Riffle: the riffles of rivers tend to be where water is shallow and the current is strong. A riffle is a rocky, shallow area in a stream where water cascading over rocks creates a noticeable surface disturbance.To identify a riffle, look for a choppy surface or whitewater spilling over shallow rocks into deeper water.
Friendly V: a V pattern in the river that points away from you. It is a good path to take.
Unfriendly V: a V pattern that points toward you warns of an obstruction, avoid this.
Gradient: the steepness of the river bed, expressed in feet per mile.
if less than 2 feet: slow river, few riffles ( can paddle 3 miles per hour)
over 5 feet, expect fast water and riffles

Please note: the information, terms, and misc information was sourced through assorted publications, various online sites, assorted DNR brochures,”Paddling Iowa” by Nate Hoogeveen, www.paddling.com, and extensive readings.

Forgotten Endangered Species: Freshwater Mussels

Photo courtesy of Cedar Valley Paddlers Club

Article by Alexandria Vollman. Originally published on ModernConservationist.com.
Reprinted with permission.

The phrase “endangered species” elicits many images: fluffy grizzly bears, majestic gray wolves, stealthy panthers, lovable manatees. But many of the 1,467 current endangered or threatened species on the endangered species list (ESL) are unfamiliar to the average American.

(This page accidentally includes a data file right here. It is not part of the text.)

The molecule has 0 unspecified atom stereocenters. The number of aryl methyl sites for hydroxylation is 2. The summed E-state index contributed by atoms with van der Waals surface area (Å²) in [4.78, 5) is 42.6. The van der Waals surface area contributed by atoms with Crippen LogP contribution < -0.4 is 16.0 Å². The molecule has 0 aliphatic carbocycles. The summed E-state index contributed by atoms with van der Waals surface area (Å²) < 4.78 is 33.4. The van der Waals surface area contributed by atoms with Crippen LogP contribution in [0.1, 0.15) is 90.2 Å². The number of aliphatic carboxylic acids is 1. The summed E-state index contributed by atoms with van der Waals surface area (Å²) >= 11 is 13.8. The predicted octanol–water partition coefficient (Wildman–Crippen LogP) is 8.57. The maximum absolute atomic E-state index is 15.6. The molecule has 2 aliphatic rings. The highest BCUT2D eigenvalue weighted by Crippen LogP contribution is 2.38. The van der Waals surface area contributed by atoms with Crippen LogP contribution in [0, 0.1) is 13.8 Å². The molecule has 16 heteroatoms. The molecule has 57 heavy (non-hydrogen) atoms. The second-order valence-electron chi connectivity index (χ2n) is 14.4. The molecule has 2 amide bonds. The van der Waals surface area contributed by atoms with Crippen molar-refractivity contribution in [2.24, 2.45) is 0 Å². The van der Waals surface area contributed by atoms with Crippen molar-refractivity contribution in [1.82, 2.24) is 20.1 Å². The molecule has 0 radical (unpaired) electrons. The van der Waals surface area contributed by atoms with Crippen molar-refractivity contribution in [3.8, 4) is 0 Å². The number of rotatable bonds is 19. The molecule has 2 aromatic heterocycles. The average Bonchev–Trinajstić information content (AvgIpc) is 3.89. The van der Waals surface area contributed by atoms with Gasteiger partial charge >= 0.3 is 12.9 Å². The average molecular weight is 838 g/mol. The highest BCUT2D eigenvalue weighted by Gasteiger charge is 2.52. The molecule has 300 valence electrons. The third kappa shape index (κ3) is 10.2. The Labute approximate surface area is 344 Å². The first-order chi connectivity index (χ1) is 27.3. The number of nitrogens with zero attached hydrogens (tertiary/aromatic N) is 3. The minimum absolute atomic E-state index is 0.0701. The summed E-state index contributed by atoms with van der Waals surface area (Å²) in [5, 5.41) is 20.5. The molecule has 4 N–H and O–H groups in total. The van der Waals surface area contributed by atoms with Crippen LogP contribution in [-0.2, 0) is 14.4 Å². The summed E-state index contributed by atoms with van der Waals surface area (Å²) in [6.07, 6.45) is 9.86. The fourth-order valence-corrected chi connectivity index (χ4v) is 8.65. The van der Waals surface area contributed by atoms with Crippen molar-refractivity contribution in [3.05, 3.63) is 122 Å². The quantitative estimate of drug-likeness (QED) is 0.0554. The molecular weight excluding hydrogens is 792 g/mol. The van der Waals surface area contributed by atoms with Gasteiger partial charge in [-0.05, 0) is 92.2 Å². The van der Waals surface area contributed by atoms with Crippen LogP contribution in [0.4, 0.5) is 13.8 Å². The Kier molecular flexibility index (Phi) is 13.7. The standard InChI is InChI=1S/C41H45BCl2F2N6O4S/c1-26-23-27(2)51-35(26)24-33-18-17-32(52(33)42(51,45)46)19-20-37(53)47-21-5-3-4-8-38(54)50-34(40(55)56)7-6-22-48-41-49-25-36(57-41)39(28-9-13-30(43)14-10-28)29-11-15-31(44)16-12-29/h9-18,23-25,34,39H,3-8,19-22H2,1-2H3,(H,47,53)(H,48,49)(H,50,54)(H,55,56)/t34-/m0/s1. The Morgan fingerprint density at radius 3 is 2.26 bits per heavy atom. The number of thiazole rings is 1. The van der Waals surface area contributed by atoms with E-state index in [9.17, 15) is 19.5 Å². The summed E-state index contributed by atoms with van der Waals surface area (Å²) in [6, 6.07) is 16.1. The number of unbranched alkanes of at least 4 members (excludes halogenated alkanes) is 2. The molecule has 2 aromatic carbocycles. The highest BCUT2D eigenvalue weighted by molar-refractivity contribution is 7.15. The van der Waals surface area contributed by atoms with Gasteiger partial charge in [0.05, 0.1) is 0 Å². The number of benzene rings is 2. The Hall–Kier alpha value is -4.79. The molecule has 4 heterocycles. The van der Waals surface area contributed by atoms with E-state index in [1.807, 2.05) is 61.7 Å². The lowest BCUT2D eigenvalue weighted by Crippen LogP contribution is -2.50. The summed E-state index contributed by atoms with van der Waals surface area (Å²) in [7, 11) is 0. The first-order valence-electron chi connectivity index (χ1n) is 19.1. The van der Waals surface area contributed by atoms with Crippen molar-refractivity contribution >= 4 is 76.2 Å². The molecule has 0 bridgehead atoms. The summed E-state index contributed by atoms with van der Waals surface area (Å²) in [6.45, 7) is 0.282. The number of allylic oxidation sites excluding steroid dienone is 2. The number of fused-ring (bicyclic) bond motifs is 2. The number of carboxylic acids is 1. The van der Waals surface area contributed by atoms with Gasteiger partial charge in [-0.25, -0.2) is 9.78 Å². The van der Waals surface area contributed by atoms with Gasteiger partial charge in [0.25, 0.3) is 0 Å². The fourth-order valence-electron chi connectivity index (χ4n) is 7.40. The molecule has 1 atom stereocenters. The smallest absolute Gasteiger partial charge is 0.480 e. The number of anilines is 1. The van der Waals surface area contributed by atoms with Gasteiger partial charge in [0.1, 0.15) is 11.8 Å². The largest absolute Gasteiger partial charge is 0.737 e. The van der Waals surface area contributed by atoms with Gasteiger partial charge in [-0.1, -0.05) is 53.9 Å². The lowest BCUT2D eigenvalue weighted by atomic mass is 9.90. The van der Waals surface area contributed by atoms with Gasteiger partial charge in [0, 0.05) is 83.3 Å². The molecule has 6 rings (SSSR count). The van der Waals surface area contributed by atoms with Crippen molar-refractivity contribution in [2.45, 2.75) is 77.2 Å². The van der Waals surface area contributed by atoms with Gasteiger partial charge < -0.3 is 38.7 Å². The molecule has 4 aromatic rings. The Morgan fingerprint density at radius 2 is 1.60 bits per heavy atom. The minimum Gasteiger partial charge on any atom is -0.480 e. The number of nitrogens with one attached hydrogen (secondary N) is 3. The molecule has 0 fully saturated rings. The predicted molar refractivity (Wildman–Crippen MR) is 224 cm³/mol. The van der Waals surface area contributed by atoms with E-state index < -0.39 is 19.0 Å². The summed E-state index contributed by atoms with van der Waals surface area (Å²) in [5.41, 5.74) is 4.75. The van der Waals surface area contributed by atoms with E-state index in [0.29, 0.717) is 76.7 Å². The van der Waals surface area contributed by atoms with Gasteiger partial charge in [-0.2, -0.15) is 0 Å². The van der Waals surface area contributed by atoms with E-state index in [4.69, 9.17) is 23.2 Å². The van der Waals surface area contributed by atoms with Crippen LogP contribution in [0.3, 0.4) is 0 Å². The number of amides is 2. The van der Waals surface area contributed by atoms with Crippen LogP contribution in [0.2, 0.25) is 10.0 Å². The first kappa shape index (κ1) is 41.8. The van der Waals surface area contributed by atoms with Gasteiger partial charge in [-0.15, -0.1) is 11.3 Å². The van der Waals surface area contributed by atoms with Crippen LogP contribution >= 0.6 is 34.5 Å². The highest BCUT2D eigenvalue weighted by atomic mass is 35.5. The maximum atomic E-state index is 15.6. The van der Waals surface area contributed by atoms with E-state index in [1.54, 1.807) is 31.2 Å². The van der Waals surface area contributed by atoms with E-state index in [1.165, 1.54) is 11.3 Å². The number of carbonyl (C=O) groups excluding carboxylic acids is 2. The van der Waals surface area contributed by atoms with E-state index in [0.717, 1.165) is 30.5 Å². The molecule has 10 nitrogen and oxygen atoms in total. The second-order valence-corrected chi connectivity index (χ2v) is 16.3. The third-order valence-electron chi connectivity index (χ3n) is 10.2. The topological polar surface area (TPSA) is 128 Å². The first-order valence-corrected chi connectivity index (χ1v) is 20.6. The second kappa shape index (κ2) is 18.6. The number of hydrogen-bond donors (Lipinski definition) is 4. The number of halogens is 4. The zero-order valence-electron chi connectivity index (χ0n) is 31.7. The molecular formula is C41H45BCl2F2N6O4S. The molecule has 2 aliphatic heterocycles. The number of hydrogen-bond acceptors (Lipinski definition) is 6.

In a 2018 survey conducted by the Association of Zoos and Aquariums, the majority of respondents said they believed there were approximately 100 species on the ESL. Young people were even more off, with most putting the number at 80.
Out of sight and mind, the other 1,300-plus animals on the ESL garner less public support and thus fewer funds for their recovery. Yet these less flashy, cuddly and majestic creatures – like all flora and fauna – play a critical role in the ecosystems they are a part of and are deserving of the time, energy and money necessary for them to once again thrive.
Freshwater mussels, for instance.
With nearly 300 subspecies in North America, mussels make up an important component of the biodiversity of America’s rivers and streams.

Their Contributions:

Although North America has the largest number of species of freshwater mussels – or clams – in the world, approximately 72 percent of those are endangered, threatened or designated as a special concern by the states in which they are located. The majority are found in the Midwest, where more than half of the region’s 78 species are classified as such. According to the U.S. Fish and Wildlife Service (FWS), “No other group of animals in the Midwest is so gravely imperiled.”
Compared to 16.5 percent of mammalian and 14.6 percent of bird species, 70 percent of mussels in North America are extinct or imperiled, according to The Nature Conservancy. This is particularly alarming as they are such hardy creatures capable of surviving harsh conditions.
Because they act as a purification system, filtering water for food, mussels are vulnerable to water pollution – from herbicides, pesticides, fertilizers, mining waste and residential and livestock sewage. Although they can close their shells for short periods of time to avoid toxins, long-term exposure is often what kills them.